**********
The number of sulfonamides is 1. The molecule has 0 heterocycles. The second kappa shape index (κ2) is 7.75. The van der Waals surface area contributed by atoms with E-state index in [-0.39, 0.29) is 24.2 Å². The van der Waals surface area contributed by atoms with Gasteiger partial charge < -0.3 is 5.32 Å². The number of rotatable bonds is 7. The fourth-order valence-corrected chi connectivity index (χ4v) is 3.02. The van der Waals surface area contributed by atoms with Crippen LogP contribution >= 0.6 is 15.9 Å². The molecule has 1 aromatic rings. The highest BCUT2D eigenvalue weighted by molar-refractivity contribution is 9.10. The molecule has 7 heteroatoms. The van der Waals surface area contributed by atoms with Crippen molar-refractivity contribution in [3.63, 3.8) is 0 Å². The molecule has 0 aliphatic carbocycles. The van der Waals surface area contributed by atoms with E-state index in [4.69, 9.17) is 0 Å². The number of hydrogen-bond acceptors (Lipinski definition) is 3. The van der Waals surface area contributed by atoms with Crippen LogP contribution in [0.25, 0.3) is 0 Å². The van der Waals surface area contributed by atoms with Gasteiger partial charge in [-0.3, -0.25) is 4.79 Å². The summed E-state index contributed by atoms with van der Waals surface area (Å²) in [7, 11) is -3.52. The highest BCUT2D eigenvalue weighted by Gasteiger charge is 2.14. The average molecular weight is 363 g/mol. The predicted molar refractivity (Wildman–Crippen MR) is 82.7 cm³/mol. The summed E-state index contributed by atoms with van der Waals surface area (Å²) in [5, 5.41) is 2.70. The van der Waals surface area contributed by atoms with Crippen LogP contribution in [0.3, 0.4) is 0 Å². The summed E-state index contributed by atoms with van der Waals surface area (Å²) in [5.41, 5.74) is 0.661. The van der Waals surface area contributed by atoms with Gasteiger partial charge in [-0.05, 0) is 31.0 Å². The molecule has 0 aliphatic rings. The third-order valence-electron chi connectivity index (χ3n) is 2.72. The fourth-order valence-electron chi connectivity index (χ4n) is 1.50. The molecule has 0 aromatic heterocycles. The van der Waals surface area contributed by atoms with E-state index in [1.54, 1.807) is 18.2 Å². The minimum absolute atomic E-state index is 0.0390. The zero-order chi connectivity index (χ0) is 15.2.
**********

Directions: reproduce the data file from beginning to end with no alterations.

The number of sulfonamides is 1. The molecule has 0 heterocycles. The second kappa shape index (κ2) is 7.75. The van der Waals surface area contributed by atoms with E-state index in [-0.39, 0.29) is 24.2 Å². The van der Waals surface area contributed by atoms with Gasteiger partial charge < -0.3 is 5.32 Å². The number of rotatable bonds is 7. The fourth-order valence-corrected chi connectivity index (χ4v) is 3.02. The van der Waals surface area contributed by atoms with Crippen LogP contribution >= 0.6 is 15.9 Å². The molecule has 1 aromatic rings. The highest BCUT2D eigenvalue weighted by molar-refractivity contribution is 9.10. The molecule has 7 heteroatoms. The van der Waals surface area contributed by atoms with Crippen molar-refractivity contribution in [3.63, 3.8) is 0 Å². The molecule has 0 aliphatic carbocycles. The van der Waals surface area contributed by atoms with E-state index in [4.69, 9.17) is 0 Å². The number of hydrogen-bond acceptors (Lipinski definition) is 3. The van der Waals surface area contributed by atoms with Crippen LogP contribution in [0.25, 0.3) is 0 Å². The van der Waals surface area contributed by atoms with Gasteiger partial charge in [-0.3, -0.25) is 4.79 Å². The summed E-state index contributed by atoms with van der Waals surface area (Å²) in [7, 11) is -3.52. The highest BCUT2D eigenvalue weighted by Gasteiger charge is 2.14. The average molecular weight is 363 g/mol. The predicted molar refractivity (Wildman–Crippen MR) is 82.7 cm³/mol. The summed E-state index contributed by atoms with van der Waals surface area (Å²) in [5, 5.41) is 2.70. The van der Waals surface area contributed by atoms with Crippen LogP contribution in [0.3, 0.4) is 0 Å². The summed E-state index contributed by atoms with van der Waals surface area (Å²) in [5.41, 5.74) is 0.661. The van der Waals surface area contributed by atoms with Gasteiger partial charge in [-0.05, 0) is 31.0 Å². The molecule has 0 aliphatic rings. The third-order valence-electron chi connectivity index (χ3n) is 2.72. The fourth-order valence-electron chi connectivity index (χ4n) is 1.50. The molecule has 0 aromatic heterocycles. The van der Waals surface area contributed by atoms with E-state index in [1.54, 1.807) is 18.2 Å². The minimum absolute atomic E-state index is 0.0390. The zero-order chi connectivity index (χ0) is 15.2.